|Yes, Tristan was there, but wasn't close enough for me to wait.|
The weather was pretty wet. It rained all day Saturday (the day before) and I made Mike take me to Walmart for a cheap rain jacket because I couldn't imagine running 13 miles in the rain, but then it was just very heavy mist/fog and I didn't end up wearing it. You couldn't actually see Crazy Horse at all. It was about 40F so pretty cold, and around mile 7 it got super cold and we could all see our breath, but the really cold part was only for about 2 miles. The run is mostly on a maintained gravel path except for one bit at the beginning that was a largish down/up hill on pavement. That was pretty slick the first time we ran it (had to do it twice).
|This hill is a lot steeper in person, I swear.|
The route itself is about 3 miles on the grounds of the Crazy Horse Memorial- a big loop around mostly on gravel roads. It was a LOT of uphill right at the beginning. At three miles you come out of the park and then turn onto the Mickelson Trail and run downhill for 10 miles into Hill City, SD. The trail is wide, fine sandy gravel, and exactly the surface I was used to for my long runs. This was a very gradual decline and never felt like running downhill. I was hoping this would give me a little extra speed so that I'd make my goal, but it didn't happen. I did maintain a good pace (for me, I'm a slow runner) on the uphill parts, but didn't gain any on the rest.
|Crazy Horse! Isn't it majestic??|
Somewhere between miles 8 and 9 I realized that I wasn't going to make my A or B goal and got pretty down on myself. I thought I'd still be able to make my C goal, but was still feeling pretty disappointed. Just after I realized this, Mike had to abandon a cheering station, and I only got to wave at them as they drove past instead of getting some in person encouragement, which didn't help. (He had to leave because Noah LOST A SHOE at the previous stop so they went back for it. That kid continues to amaze me.)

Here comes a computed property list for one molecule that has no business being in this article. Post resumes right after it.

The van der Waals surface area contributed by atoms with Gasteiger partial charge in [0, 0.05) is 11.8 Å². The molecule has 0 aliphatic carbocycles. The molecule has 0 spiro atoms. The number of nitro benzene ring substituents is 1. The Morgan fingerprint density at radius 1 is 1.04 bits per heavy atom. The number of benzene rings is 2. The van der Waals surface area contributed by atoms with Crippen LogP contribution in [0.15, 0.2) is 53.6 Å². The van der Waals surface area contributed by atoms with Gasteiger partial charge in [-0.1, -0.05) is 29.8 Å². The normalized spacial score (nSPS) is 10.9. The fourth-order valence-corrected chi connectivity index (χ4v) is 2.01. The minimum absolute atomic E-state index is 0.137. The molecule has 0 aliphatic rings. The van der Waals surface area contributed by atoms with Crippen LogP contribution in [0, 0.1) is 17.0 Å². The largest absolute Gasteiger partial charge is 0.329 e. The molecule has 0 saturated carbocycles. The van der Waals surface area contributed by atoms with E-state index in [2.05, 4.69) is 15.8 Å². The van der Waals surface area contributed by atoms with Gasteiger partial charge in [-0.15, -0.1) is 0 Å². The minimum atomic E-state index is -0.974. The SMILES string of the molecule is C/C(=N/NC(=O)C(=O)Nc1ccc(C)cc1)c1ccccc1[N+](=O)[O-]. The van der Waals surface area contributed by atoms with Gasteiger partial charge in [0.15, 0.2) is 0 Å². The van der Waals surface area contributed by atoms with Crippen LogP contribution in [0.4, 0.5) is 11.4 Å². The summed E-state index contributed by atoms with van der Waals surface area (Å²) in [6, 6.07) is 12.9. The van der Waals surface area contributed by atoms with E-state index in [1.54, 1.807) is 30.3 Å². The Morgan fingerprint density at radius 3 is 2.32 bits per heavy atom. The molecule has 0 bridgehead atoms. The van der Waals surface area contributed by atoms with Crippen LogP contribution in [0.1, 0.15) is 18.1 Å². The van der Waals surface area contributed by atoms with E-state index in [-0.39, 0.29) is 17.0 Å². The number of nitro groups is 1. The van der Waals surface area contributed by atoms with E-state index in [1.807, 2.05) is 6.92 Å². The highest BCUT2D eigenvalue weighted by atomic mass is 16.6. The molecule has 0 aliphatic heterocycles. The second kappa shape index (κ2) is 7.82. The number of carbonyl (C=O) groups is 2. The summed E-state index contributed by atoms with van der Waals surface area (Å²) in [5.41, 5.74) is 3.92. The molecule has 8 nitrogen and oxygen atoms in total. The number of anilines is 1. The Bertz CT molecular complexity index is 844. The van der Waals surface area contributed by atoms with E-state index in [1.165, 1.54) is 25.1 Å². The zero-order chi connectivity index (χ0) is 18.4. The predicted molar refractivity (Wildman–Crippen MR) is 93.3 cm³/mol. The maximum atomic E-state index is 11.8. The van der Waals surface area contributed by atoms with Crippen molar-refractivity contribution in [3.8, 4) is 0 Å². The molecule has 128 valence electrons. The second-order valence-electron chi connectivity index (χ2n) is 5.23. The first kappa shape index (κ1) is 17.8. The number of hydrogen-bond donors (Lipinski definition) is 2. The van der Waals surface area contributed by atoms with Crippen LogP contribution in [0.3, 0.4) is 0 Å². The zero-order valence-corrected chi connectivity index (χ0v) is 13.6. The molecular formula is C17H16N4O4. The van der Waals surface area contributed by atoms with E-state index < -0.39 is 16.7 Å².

|Me, being discouraged at mile 9.|
Other random things, for the first 6 or so miles I kept passing and being passed by two girls dressed as My Little Ponies.
|My little ponies. I think they beat me.|
There was a cat at one of the water/volunteer stations- she was just hanging out with everyone. My cousin ran her first half marathon in Portland Oregon at the exact same time and every time I wanted to walk I'd think "I bet Lara is running right now" which really helped. By mile 11 it hurt more to walk than it did to run, so I kept running. I hurt a lot more overall than I expected.
I finished in 2:36:47. My average pace was 11:58, which is pretty much exactly where all my long runs in training were, except I never started any of those with 3 miles of hills. So in hindsight, I'm ok with that. My cousin finished in 2:34:47, so we really did run it together.
If you ever consider making a sign and cheering for a half marathon/marathon DO IT. It was SO great to have strangers cheering. Some signs I saw:
Go Random Stranger GO
Whine Now Wine Later
I've done smarter things drunk!
Dig deep, like a kid seeking a booger
Your feet hurt from kicking so much asphalt
Running is cheap therapy- and we're all insane
Tag here for a power boost (this one was a little kid, and the sign had a big red circle in the middle to tag.)
and a bunch of "Go Leah!" "Go Savannah!" type signs.
Plus my two, which are now hanging in my bed room- Run Mommy Run and Way to Go Mommy.
Mike said some other women said they were mommies too and could they have some cheering? Lauren gave out some high fives, but the boys couldn't be talked into it.
So was it worth training for 18 months to do this? Heck yes! I'm incredibly proud of myself. I feel like such a rock star for doing it. 13 miles is a REALLY LONG WAYS. Mike and I are already talking about winter running and cross training and both of us being prepared for the River Rat Half Marathon next spring. I have a PR to beat now, so GAME ON.